Coding for food allergy testing

Coding for food allergy testing

The Advocacy Council regularly receives queries from members on how to correctly code specific scenarios. Recently we received a request for assistance from a practice regarding denied claims for food testing.

Member question: We are billing for food testing using T781XX_ (A or S), and/or T78 _X_ (01, 02, 05, 08 for example) (A or S). These are being denied as having missing/incomplete/invalid principal diagnosis. We have been unable to contact anyone at the carrier who can help us. Have you had any reports of this? What do you suggest we do?

The Advocacy Council coding experts explain: The Advocacy Council has not seen this as a widespread issue. While the T78 series of ICD-10 codes requires a 7th character, it is usually A or D. It is very unusual that an allergist would use S (sequela) as the 7th character. Also, it’s usually the insurance carrier that dictates which to use – usually D, but it could be A.

Seventh Characters

  • A – Initial encounter is used for each encounter where the patient is receiving active treatment for the condition.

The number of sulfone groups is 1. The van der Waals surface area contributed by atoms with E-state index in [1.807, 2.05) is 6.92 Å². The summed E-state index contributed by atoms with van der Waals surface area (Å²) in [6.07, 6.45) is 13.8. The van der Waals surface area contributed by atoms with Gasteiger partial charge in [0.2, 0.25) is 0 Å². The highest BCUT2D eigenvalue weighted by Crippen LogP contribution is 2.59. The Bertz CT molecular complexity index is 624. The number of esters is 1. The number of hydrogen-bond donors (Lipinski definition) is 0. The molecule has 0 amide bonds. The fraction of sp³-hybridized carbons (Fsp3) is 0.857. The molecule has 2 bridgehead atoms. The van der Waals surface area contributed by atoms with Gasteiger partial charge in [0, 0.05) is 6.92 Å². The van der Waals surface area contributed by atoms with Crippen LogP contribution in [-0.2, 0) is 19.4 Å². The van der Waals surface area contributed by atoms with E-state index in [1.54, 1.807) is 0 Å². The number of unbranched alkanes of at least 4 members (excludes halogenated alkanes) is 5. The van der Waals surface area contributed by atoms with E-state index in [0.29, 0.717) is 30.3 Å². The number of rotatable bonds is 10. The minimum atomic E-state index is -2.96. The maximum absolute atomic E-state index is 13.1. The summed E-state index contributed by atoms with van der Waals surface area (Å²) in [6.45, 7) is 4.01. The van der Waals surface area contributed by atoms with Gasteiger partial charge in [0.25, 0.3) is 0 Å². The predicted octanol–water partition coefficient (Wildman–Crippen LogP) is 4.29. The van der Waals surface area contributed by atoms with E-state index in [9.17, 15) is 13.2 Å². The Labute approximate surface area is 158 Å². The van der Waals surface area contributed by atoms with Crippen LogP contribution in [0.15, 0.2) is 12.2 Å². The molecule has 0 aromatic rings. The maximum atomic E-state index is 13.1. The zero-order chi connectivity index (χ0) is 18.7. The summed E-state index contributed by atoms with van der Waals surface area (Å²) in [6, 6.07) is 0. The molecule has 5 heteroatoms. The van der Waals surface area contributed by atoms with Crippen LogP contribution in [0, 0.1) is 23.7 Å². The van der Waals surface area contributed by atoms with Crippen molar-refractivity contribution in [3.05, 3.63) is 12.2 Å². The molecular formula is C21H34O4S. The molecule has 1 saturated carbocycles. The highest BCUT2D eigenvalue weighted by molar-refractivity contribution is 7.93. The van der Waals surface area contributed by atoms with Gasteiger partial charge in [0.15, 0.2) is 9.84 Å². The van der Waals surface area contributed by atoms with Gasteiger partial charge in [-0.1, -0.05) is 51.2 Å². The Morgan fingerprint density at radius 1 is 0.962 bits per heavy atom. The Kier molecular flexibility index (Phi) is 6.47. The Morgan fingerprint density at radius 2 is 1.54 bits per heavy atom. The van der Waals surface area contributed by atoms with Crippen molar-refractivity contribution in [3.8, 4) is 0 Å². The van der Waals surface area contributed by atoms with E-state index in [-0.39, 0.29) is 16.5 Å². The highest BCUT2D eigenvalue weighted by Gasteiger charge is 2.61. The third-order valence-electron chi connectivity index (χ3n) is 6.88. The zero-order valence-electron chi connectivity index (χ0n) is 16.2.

• D – Subsequent encounter is used for encounters after the patient has completed active treatment of the condition and is receiving routine care for the condition during the healing or recovery phase.
  • S – Sequela – complications or conditions that arise as a direct result of a condition.

Insurance carriers often want the symptom first, such as urticaria, as a primary diagnosis code, and then the CPT for the allergy to the food. 

If you don’t know the specific food, if the specific food is not assigned a diagnosis code, or if the reaction was not anaphylaxis, you can use the T78.1XXD ICD-10 code. For example, L50.0 (urticaria – allergic); T78.1XXD (other adverse food reactions, not elsewhere classified).

If you have experienced claim rejections for this reason, try billing again with an explanation and using the additional symptom diagnosis code that would fit with food allergy.

Presenting correctly coded claims to the carrier ensures your “clean claim” will fly through the review process, ending denials. You’ll save staff time dedicated to appeals, and there won’t be delays in your cash flow, since claims will be paid the first time submitted.

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And check out our coding toolkit for more helpful resources.